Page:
This one's for Archer - Spelling Bee champ Sara-Beth intends to make late coach proud
Thirteen-year-old Sara-Beth McPherson intends to make her late coach, the Reverend Glen Archer, proud, as she confidently gears up to take on the Scripps National Spelling Bee in the United States next week.
"I am confident I will do well. Preparations have been steady and going as planned. At this stage, I am as ready as I will ever be, and I am confident I will do my best. By the time Scripps comes around, I will have it down pat," shared the second-form Holy Childhood High School student.
"I was really hoping Rev Archer would have gone with me to Scripps, but I guess it was God's plan to take him away early, so I guess that's how it goes. I really do miss him being a part of this and I intend to make him proud."
Archer, who had coached students for The Gleaner's Children's Own Spelling Bee Championship since 1986, and produced 26 national champions, died on February 15 from kidney failure.
In 1997, Archer took the first Jamaican entrant, Jason James, to Scripps in Washington, DC, where he placed eighth. A year later, he reaped big rewards when Jamaican Jody-Anne Maxwell took the Scripps National Spelling Bee championship title with the winning word 'c-h-i-a-r-o-s-c-u-r-i-s-t'. Since then, Archer took several national spelling bee champions to the top 10 at the Scripps.
The demanding and meticulous spelling coach tutored Sarah-Beth for three years before becoming gravely ill last year, and leaving her in the hands of his protÈgÈ, Hanif Brown - his hand-selected replacement to carry on his legacy.
Barely getting a break after winning The Gleaner's Children's Own Spelling Bee in early February, Sara-Beth jumped right into preparations for the Scripps with Coach Brown.
The main focus of preparation had been on both spelling and vocabulary, as a new feature of Scripps requires that participants know both the spelling and meaning of the words.
Gifted with an excellent memory, Sara-Beth has always been very good with languages and words in general.
"I would definitely say things are going very smoothly, and I have my own style in remembering the words, their spelling and meaning, so I am as ready and confident as I will ever be," Sara-Beth told The Gleaner.
The young lady finds it quite easy working with Brown, as she doesn't consider his style much different from Archer's.
"It's very easy to work with him, once you do what is required of you. You just follow his instructions and you are fine," she said.
"Hanif is a very good coach. I think Rev Archer has taught him really well and I think he is a good enough coach for me and many others."
Brown, a former student of Archer's, was Jamaica's 2011 Spelling Bee champion.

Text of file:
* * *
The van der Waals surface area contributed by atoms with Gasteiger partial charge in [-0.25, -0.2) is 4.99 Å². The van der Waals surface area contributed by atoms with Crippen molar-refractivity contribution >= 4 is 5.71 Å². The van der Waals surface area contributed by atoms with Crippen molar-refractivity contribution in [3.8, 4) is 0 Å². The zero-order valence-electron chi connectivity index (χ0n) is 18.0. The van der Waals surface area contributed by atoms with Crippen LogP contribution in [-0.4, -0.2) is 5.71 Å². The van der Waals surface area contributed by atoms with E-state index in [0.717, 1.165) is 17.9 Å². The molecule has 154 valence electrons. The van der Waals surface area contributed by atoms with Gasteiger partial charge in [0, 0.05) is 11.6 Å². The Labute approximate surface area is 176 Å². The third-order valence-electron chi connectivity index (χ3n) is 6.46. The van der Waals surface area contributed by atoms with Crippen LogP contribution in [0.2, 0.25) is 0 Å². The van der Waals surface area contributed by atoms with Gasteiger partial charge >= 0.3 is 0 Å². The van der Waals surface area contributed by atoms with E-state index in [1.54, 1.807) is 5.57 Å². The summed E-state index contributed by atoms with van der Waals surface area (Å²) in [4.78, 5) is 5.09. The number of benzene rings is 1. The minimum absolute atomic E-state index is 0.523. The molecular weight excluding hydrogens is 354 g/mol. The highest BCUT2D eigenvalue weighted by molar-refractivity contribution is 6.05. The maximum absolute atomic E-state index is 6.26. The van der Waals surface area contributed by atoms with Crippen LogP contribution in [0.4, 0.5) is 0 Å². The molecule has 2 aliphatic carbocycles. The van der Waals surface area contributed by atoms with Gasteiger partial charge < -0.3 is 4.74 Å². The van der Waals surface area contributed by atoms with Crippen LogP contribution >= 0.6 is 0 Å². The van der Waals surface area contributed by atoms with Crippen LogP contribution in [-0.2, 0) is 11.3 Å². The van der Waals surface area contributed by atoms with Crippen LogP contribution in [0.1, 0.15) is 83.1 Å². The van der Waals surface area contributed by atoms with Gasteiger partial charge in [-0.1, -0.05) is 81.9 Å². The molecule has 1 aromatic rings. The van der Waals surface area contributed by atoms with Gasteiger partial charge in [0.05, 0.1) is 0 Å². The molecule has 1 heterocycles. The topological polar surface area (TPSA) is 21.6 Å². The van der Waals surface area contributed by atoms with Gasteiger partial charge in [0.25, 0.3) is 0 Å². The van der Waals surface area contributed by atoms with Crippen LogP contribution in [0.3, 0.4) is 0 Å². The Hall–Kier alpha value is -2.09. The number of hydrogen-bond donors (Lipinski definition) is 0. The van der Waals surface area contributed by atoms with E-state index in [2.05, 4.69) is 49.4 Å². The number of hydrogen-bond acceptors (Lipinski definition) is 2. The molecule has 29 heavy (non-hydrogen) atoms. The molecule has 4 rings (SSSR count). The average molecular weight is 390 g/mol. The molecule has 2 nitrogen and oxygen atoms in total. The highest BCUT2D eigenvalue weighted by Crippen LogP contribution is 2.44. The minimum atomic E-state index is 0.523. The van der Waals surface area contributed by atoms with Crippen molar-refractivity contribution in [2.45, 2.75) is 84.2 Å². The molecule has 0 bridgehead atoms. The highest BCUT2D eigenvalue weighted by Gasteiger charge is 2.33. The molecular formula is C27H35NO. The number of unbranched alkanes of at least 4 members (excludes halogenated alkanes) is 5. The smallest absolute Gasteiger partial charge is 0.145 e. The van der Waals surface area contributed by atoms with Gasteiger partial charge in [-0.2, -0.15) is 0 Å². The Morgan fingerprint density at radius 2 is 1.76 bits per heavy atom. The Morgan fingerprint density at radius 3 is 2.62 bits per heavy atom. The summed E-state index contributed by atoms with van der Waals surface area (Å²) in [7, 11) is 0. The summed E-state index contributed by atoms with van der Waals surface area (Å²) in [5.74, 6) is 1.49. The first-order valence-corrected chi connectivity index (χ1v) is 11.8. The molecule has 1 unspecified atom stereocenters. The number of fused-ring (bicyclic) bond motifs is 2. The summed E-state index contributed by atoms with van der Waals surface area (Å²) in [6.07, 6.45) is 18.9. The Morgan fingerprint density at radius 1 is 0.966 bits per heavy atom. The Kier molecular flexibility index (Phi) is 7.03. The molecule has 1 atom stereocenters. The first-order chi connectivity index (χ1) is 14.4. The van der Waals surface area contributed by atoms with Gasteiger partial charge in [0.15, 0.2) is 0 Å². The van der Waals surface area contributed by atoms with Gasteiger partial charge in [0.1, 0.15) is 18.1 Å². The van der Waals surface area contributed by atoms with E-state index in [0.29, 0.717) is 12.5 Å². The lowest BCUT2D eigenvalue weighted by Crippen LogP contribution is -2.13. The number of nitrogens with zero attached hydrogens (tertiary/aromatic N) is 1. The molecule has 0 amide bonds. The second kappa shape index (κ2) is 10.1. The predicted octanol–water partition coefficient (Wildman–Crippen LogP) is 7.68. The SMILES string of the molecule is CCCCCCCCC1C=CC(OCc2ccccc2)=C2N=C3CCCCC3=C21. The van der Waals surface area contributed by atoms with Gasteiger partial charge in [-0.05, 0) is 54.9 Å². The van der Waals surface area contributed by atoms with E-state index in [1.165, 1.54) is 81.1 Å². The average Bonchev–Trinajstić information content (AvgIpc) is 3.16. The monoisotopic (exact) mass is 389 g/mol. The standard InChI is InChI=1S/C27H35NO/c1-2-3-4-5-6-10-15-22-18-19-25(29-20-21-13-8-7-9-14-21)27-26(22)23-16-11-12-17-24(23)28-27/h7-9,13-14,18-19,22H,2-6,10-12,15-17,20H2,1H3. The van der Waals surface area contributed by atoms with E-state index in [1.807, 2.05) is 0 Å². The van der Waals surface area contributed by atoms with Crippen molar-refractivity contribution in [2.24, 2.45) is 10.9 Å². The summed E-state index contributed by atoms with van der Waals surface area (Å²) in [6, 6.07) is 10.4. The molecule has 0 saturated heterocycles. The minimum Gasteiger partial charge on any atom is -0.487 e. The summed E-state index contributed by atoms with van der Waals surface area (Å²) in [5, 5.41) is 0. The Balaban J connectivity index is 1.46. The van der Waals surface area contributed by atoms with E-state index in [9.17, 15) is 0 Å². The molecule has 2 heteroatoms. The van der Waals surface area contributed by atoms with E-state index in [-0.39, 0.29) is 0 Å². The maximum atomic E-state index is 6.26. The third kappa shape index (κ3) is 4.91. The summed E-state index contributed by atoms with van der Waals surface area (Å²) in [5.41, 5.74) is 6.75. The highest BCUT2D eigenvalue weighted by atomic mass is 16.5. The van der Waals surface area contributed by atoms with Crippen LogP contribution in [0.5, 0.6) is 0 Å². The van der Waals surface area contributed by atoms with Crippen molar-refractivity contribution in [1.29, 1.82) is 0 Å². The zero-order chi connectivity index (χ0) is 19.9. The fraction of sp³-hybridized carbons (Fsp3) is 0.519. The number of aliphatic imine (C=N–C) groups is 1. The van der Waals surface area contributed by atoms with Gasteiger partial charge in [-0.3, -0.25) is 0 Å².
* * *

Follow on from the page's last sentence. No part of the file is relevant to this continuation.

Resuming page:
PROUD TO REPRESENT JAmaica
Sara-Beth said she was quite proud to be Jamaica's national spelling bee champion and even more proud to represent her country at the international event.
"I feel really excited about representing Jamaica. I also feel really odd and pressured at the same time. But I know I will do well and do my best to make Jamaica proud," said the spelling bee whiz, who is hoping to make a career in accounting.
"It has been hard work. Sometimes it seems like a lot to do, but I know I have to manage and balance schoolwork, the spelling and getting some time to rest."
She continued: "I am very excited that it is finally so near. I am a little bit nervous, but I know I will do my best and doing my best is enough. I am looking forward to my first time to Washington and meeting all the spellers from around the world who will be there."
Sara-Beth will be among 284 spellers from around the world competing for the title at the 2015 Scripps National Spelling Bee championship, scheduled for May 24-29.
The on-stage rounds of the competition will take place on May 27 and 28 at the Maryland Ballroom at the Gaylord National Resort and Convention Center in National Harbor in Maryland.
Sarah-Beth will be accompanied by Coach Brown, her parents, Peter and Andrea McPherson, and members of The Gleaner's Spelling Bee team.
Mom and Dad are both happy for their only child.
"I am happy that she has this opportunity. It is something I knew she could manage and I am glad she is getting the privilege," said Mrs McPherson, a lecturer at the University of the West Indies.
Working with Archer over the years, Mrs McPherson believes Brown is the ideal person to carry on the work of the coach par excellence.
"Hanif has been a wonderful person, an excellent coach. I don't think Rev Archer could have chosen a better person to be his successor. I think he must have seen everything coming and he had all confidence in Hanif," she noted.
Andrea added: "It is a bittersweet moment, getting to this stage knowing it was with the hand of Rev Archer involved and not having him be there with us to see it through. I think it will really hit home when we get to Washington. But I know he will be with us in spirit."